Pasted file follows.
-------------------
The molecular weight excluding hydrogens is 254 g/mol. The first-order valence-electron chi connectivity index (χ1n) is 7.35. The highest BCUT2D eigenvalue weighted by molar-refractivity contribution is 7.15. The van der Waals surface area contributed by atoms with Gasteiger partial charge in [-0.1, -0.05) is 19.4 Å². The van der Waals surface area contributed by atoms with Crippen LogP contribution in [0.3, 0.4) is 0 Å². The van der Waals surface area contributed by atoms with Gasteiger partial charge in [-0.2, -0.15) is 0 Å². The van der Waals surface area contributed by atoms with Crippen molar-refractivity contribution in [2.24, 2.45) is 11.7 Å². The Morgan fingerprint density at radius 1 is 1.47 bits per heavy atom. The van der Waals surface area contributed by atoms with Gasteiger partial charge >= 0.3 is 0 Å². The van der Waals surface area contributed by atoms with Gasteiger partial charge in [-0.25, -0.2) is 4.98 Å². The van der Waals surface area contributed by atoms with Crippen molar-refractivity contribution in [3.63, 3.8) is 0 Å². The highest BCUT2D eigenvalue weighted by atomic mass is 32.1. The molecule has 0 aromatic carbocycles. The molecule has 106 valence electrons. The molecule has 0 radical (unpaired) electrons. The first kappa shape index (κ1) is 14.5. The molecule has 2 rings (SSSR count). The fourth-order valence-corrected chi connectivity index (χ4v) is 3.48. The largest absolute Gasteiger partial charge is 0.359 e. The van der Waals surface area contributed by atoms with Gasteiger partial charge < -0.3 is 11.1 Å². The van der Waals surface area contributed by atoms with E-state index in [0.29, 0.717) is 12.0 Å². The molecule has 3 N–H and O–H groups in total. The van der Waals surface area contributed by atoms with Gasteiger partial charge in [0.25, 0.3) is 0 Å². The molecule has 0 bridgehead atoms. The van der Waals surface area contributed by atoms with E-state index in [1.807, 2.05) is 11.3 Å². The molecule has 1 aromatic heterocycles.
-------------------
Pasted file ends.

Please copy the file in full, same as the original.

The molecular weight excluding hydrogens is 254 g/mol. The first-order valence-electron chi connectivity index (χ1n) is 7.35. The highest BCUT2D eigenvalue weighted by molar-refractivity contribution is 7.15. The van der Waals surface area contributed by atoms with Gasteiger partial charge in [-0.1, -0.05) is 19.4 Å². The van der Waals surface area contributed by atoms with Crippen LogP contribution in [0.3, 0.4) is 0 Å². The van der Waals surface area contributed by atoms with Gasteiger partial charge in [-0.2, -0.15) is 0 Å². The van der Waals surface area contributed by atoms with Crippen molar-refractivity contribution in [2.24, 2.45) is 11.7 Å². The Morgan fingerprint density at radius 1 is 1.47 bits per heavy atom. The van der Waals surface area contributed by atoms with Gasteiger partial charge >= 0.3 is 0 Å². The van der Waals surface area contributed by atoms with Gasteiger partial charge in [-0.25, -0.2) is 4.98 Å². The van der Waals surface area contributed by atoms with Crippen molar-refractivity contribution in [3.63, 3.8) is 0 Å². The highest BCUT2D eigenvalue weighted by atomic mass is 32.1. The molecule has 0 aromatic carbocycles. The molecule has 106 valence electrons. The molecule has 0 radical (unpaired) electrons. The first kappa shape index (κ1) is 14.5. The molecule has 2 rings (SSSR count). The fourth-order valence-corrected chi connectivity index (χ4v) is 3.48. The largest absolute Gasteiger partial charge is 0.359 e. The van der Waals surface area contributed by atoms with Gasteiger partial charge < -0.3 is 11.1 Å². The van der Waals surface area contributed by atoms with E-state index in [0.29, 0.717) is 12.0 Å². The molecule has 3 N–H and O–H groups in total. The van der Waals surface area contributed by atoms with Gasteiger partial charge in [0.25, 0.3) is 0 Å². The molecule has 0 bridgehead atoms. The van der Waals surface area contributed by atoms with E-state index in [1.807, 2.05) is 11.3 Å². The molecule has 1 aromatic heterocycles.